From education to employment

Price comparison website launched to help schools save on energy bills

Education Secretary, Damian HInds

Schools paying too much for their energy will find it easier to ditch overpriced deals and switch to a cheaper supplier, using a new web-based service launched today (30 Jan) by Education Secretary Damian Hinds.

The site allows schools to get instant quotes from a range of gas and electricity firms, similar to price comparison websites available for household energy.

It will help schools avoid fees charged by energy brokers and reduce the more than £10billion a year that goes on non-staffing costs – leaving more money for heads to spend on frontline teaching.

The latest figures from 2016/17 show state-funded schools in England spent more than £584 million on gas and electricity. The average secondary school spends around £90,000 a year on energy. Using the Department for Education’s existing energy deals, schools have already reported savings of up to 14% – the price comparison website will help build on this.

It follows our recent crackdown on excessive fees charged by supply agencies, with the launch of an online tool to help schools find temporary staff. We are also rolling out a free-to-use teacher vacancy service to cut recruitment costs for schools – currently up to £75 million per year.

Due to the complexity of schools’ energy needs, many currently have to go through brokers, which can incur high fees. These can be as much as 5p per kilowatt hour – which can add up to thousands of pounds per year.

The new website will allow schools to bypass brokers’ fees and deal directly with suppliers, inputting information about their energy use to generate tailored, transparent quotes, which they can then compare.

It will also list providers offering renewable energy, giving schools a simple way to reduce their environmental impact.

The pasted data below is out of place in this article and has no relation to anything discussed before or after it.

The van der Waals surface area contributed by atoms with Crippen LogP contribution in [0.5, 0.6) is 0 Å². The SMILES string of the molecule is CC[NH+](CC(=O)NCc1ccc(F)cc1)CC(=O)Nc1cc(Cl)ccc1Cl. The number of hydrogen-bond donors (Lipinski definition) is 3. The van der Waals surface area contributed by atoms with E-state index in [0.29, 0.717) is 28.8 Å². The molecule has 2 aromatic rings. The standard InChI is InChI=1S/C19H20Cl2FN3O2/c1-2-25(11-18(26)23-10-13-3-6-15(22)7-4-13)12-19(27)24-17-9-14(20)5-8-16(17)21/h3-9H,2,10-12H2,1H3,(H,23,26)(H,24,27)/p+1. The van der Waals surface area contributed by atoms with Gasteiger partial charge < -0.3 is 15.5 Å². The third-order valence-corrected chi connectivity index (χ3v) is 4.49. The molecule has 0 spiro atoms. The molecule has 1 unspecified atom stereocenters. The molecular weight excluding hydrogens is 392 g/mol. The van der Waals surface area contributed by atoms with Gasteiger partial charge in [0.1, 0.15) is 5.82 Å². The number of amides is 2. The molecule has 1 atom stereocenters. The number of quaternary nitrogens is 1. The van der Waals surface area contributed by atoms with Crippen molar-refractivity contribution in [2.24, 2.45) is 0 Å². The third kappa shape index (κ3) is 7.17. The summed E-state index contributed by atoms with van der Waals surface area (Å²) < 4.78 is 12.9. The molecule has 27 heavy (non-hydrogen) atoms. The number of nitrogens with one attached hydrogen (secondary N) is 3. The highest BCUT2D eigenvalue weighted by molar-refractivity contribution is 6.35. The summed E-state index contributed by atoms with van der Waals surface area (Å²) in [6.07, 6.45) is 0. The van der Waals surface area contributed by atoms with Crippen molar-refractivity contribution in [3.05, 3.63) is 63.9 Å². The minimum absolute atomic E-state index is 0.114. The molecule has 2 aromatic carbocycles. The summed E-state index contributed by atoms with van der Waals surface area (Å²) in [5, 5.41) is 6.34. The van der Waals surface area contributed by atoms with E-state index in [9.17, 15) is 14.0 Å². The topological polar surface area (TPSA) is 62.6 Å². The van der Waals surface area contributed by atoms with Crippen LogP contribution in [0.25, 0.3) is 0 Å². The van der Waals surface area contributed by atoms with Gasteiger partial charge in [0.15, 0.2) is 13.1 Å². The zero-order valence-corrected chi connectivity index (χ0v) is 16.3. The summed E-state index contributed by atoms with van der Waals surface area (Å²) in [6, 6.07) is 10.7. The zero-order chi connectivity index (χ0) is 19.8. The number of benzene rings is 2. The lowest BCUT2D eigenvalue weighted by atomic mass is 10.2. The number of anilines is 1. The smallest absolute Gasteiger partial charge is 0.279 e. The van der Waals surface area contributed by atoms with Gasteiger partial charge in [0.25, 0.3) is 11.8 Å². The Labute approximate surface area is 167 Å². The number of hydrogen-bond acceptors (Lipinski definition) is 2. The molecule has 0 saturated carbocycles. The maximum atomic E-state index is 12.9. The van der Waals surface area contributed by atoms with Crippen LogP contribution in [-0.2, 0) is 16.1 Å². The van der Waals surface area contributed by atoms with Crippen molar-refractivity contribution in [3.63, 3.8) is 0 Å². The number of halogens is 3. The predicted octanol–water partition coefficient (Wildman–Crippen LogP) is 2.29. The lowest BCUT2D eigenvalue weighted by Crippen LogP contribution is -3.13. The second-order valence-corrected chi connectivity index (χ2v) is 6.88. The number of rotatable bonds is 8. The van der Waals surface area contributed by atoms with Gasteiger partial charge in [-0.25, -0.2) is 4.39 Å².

Education Secretary Damian Hinds said:

“Many households shop around for the best deal on their gas and electricity – and I want to help schools do the same.

“By saving money on their energy bills and avoiding high broker fees, the more money schools will have to spend on what really matters – getting the best teachers into classrooms and giving their pupils a great education.

“This website is the latest step in our efforts to help schools reduce unnecessary costs, building on the School Resource Management Strategy I launched last year to provide practical advice and support.”

The website, developed with Crown Commercial Service, follows the Education Secretary’s pledge at the National Association of Head Teachers’ annual conference in May to work with schools to bear down on unnecessary costs so that more money can be spent in the classroom.


It is launching with a limited number of energy suppliers initially, but more will be added over time.


Schools can already use the Government’s benchmarking site to see how their energy spend – among other costs – compares with similar schools across England.


Support the Department for Education has made available includes:

  • An online tool to help schools avoid excessive supply agency fees when employing temporary staff – one school in Merseyside saved £2,500 in three months;
  • Rolling out a free-to-use teacher vacancy service – this will help schools recruit effectively and cut recruitment costs, which are currently up to £75 million per year;
  • Recommended deals that are helping schools to save money on the things they buy regularly, such as printers and photocopiers – one school in the North West has saved an estimated £40,000 on its printing costs;
  • A schools buying advice service, being piloted in the North West and South West, providing hands-on support and advice to schools on complex procurement. One school saved £75,000 across a three-year cleaning contract, while 82 schools in the South West have saved an estimated £137,000 on water;
  • A network of advisers providing practical support on resource management, working with those schools that will benefit the most. During the pilot phase of 72 deployments, advisers identified £35 million of potential savings for schools.


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